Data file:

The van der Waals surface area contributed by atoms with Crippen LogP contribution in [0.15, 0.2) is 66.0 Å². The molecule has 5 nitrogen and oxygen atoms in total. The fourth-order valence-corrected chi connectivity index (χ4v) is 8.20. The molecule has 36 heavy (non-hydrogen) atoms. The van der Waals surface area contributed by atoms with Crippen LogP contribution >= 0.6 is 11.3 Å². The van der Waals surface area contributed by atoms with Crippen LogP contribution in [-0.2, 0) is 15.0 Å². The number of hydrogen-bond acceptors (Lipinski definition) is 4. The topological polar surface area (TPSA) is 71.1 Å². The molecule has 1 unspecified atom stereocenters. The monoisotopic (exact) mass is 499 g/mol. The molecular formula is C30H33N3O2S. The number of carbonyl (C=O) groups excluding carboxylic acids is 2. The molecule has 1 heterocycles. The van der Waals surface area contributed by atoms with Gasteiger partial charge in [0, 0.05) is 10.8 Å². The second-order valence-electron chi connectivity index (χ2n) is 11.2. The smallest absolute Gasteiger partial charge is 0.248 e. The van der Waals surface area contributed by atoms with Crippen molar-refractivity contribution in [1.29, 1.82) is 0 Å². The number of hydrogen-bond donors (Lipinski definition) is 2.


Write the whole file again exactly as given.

The van der Waals surface area contributed by atoms with Crippen LogP contribution in [0.15, 0.2) is 66.0 Å². The molecule has 5 nitrogen and oxygen atoms in total. The fourth-order valence-corrected chi connectivity index (χ4v) is 8.20. The molecule has 36 heavy (non-hydrogen) atoms. The van der Waals surface area contributed by atoms with Crippen LogP contribution >= 0.6 is 11.3 Å². The van der Waals surface area contributed by atoms with Crippen LogP contribution in [-0.2, 0) is 15.0 Å². The number of hydrogen-bond acceptors (Lipinski definition) is 4. The topological polar surface area (TPSA) is 71.1 Å². The molecule has 1 unspecified atom stereocenters. The monoisotopic (exact) mass is 499 g/mol. The molecular formula is C30H33N3O2S. The number of carbonyl (C=O) groups excluding carboxylic acids is 2. The molecule has 1 heterocycles. The van der Waals surface area contributed by atoms with Gasteiger partial charge in [0, 0.05) is 10.8 Å². The second-order valence-electron chi connectivity index (χ2n) is 11.2. The smallest absolute Gasteiger partial charge is 0.248 e. The van der Waals surface area contributed by atoms with Crippen molar-refractivity contribution in [1.29, 1.82) is 0 Å². The number of hydrogen-bond donors (Lipinski definition) is 2.